Man paralysed from waist down makes history by walking again using mind-controlled implant to power his legs

A revolutionary medical treatment has helped two paralyzed people walk again — here's why it's such

A 29-year-old man who was paralysed from the waist down after a snowmobile accident has made medical history by walking independently after pioneering surgery.

Doctors in the US state of Minnesota implanted a remote-controlled electrode in the patient’s back to stimulate surviving nerves in his spinal cord.

Thanks to the groundbreaking surgery, Jered Chinnock, from Tomah, Wisconsin, was able to stand up and walk just over 100 metres – the length of an American football – while pushing a front-wheeled walker.

It was the first time Mr Chinnock had walked by himself since his accident on the slopes five years ago.

“It’s very exciting, but still very early in the research stage,” said neurosurgeon Dr Kendall Lee, who co-led the team from the Mayo Clinic in Rochester.

“The reason why this is important is because the patient’s own mind, thought, was able to drive movement in his legs. Just as important is that we were able to get him to stand independently and take his own steps.”

Mr Chinnock said: “The walking side of it isn’t something where I just leave my wheelchair behind and away I go.”

But the Wisconsin man said he was hopeful that he might one day be able to “leave the wheelchair behind, even if it is to walk to the refrigerator.”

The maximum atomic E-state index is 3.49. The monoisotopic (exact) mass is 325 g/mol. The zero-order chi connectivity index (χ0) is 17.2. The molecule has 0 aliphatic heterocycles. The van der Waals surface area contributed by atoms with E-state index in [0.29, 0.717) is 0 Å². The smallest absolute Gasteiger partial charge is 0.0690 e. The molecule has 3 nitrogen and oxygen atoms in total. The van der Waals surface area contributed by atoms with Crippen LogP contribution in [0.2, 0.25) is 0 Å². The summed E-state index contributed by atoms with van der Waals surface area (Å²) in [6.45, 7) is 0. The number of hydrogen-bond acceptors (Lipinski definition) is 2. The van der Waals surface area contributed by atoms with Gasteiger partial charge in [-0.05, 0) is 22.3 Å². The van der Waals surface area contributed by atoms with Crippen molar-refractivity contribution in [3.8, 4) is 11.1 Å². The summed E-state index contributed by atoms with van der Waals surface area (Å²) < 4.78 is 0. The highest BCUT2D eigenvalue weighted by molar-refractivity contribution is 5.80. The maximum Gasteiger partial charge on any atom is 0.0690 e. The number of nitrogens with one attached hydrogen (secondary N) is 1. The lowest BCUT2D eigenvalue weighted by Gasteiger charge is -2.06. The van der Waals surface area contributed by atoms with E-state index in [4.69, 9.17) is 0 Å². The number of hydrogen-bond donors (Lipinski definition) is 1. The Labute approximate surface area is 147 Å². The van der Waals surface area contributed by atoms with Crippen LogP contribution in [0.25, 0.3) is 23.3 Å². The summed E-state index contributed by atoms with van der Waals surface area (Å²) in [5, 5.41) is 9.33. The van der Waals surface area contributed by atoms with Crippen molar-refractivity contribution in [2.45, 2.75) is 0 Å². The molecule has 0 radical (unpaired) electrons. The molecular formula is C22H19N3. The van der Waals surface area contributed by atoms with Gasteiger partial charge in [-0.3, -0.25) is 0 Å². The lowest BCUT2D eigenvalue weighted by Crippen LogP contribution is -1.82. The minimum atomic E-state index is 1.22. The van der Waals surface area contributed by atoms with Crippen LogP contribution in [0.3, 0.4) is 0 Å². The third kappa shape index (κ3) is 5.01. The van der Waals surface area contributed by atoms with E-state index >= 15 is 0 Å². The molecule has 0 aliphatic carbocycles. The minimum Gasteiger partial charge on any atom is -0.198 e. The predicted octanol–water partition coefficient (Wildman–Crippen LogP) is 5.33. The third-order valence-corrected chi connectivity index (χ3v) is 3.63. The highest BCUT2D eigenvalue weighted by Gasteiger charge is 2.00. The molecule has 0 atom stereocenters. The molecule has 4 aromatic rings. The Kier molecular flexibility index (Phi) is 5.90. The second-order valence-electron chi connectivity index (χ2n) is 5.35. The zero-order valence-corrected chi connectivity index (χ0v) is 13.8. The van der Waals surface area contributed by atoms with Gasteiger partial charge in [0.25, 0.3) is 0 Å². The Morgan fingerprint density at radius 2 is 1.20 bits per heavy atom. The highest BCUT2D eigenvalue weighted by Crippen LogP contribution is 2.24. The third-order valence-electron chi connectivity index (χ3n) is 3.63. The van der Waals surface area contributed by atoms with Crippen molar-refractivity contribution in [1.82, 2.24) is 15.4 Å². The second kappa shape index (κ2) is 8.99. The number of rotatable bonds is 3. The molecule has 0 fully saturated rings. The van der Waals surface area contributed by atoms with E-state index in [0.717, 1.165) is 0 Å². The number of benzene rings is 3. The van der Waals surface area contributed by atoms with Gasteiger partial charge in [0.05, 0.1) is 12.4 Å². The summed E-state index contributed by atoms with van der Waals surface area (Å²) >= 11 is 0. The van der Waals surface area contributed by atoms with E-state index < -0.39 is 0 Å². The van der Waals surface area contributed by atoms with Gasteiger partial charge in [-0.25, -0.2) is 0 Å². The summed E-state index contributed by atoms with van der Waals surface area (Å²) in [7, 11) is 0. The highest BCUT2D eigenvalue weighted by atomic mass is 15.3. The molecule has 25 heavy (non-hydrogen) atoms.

Dr Lee explained that as soon as the remote-controlled electrode was turned off, Mr Chinnock became paralysed again.

The innovative technique used by the Mayo Clinic team, which was reported in the journal Nature Medicine, involved inserting an electrode in the epidural space – the fat-filled hollow region surrounding the spinal cord.

A battery was also implanted in the abdomen and was connected to the electrode via a wire hidden beneath the skin.

Doctors are excited by the breakthrough, but they still need to establish exactly how electrically stimulating a severed spinal cord was able to restore voluntary movement.

The Mayo Clinic team believes it may depend on residual nerve fibres keeping open a channel of communication with the brain.

“Now I think the real challenge starts, and that’s understanding how this happened, why it happened, and which patients will respond,” said co-principal investigator Dr Kristin Zhao, director of the Mayo Clinic’s Assistive and Restorative Technology Laboratory.

In the first week after surgery, Mr Chinnock had to use a harness to reduce the risk of falling.

After 25 weeks he no longer needed a harness. And over the course of a year, he achieved milestones that included walking 102 metres and walking continuously for 16 minutes.

While able to stand and walk when he wanted, he still required the aid of a wheeled walking frame.


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